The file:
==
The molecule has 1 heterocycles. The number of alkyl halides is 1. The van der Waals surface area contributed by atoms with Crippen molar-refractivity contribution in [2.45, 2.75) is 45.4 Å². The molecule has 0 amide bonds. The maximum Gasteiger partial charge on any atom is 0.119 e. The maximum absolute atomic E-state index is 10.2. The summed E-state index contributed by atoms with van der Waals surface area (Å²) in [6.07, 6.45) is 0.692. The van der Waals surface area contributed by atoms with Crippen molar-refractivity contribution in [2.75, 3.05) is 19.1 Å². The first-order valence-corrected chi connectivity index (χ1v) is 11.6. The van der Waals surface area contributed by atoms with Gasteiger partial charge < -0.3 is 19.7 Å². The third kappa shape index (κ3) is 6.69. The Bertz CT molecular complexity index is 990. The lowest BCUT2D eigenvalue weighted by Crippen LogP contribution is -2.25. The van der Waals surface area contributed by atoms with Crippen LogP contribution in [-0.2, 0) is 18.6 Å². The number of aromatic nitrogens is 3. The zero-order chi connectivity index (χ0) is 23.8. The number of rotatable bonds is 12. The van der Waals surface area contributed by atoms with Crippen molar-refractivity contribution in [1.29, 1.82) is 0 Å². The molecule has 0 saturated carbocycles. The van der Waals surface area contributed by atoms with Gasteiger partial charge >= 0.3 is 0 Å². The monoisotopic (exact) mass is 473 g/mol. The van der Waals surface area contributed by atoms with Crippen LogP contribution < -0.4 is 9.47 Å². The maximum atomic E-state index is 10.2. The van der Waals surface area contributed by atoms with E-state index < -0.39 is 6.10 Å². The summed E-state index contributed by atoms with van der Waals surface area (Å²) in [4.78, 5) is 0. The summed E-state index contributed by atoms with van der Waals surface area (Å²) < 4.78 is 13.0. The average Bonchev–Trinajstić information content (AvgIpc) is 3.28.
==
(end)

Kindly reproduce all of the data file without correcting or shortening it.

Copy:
The molecule has 1 heterocycles. The number of alkyl halides is 1. The van der Waals surface area contributed by atoms with Crippen molar-refractivity contribution in [2.45, 2.75) is 45.4 Å². The molecule has 0 amide bonds. The maximum Gasteiger partial charge on any atom is 0.119 e. The maximum absolute atomic E-state index is 10.2. The summed E-state index contributed by atoms with van der Waals surface area (Å²) in [6.07, 6.45) is 0.692. The van der Waals surface area contributed by atoms with Crippen molar-refractivity contribution in [2.75, 3.05) is 19.1 Å². The first-order valence-corrected chi connectivity index (χ1v) is 11.6. The van der Waals surface area contributed by atoms with Gasteiger partial charge < -0.3 is 19.7 Å². The third kappa shape index (κ3) is 6.69. The Bertz CT molecular complexity index is 990. The lowest BCUT2D eigenvalue weighted by Crippen LogP contribution is -2.25. The van der Waals surface area contributed by atoms with Crippen LogP contribution in [-0.2, 0) is 18.6 Å². The number of aromatic nitrogens is 3. The zero-order chi connectivity index (χ0) is 23.8. The number of rotatable bonds is 12. The van der Waals surface area contributed by atoms with Crippen molar-refractivity contribution in [1.29, 1.82) is 0 Å². The molecule has 0 saturated carbocycles. The van der Waals surface area contributed by atoms with Gasteiger partial charge >= 0.3 is 0 Å². The monoisotopic (exact) mass is 473 g/mol. The van der Waals surface area contributed by atoms with Crippen LogP contribution < -0.4 is 9.47 Å². The maximum atomic E-state index is 10.2. The van der Waals surface area contributed by atoms with E-state index < -0.39 is 6.10 Å². The summed E-state index contributed by atoms with van der Waals surface area (Å²) in [4.78, 5) is 0. The summed E-state index contributed by atoms with van der Waals surface area (Å²) < 4.78 is 13.0. The average Bonchev–Trinajstić information content (AvgIpc) is 3.28.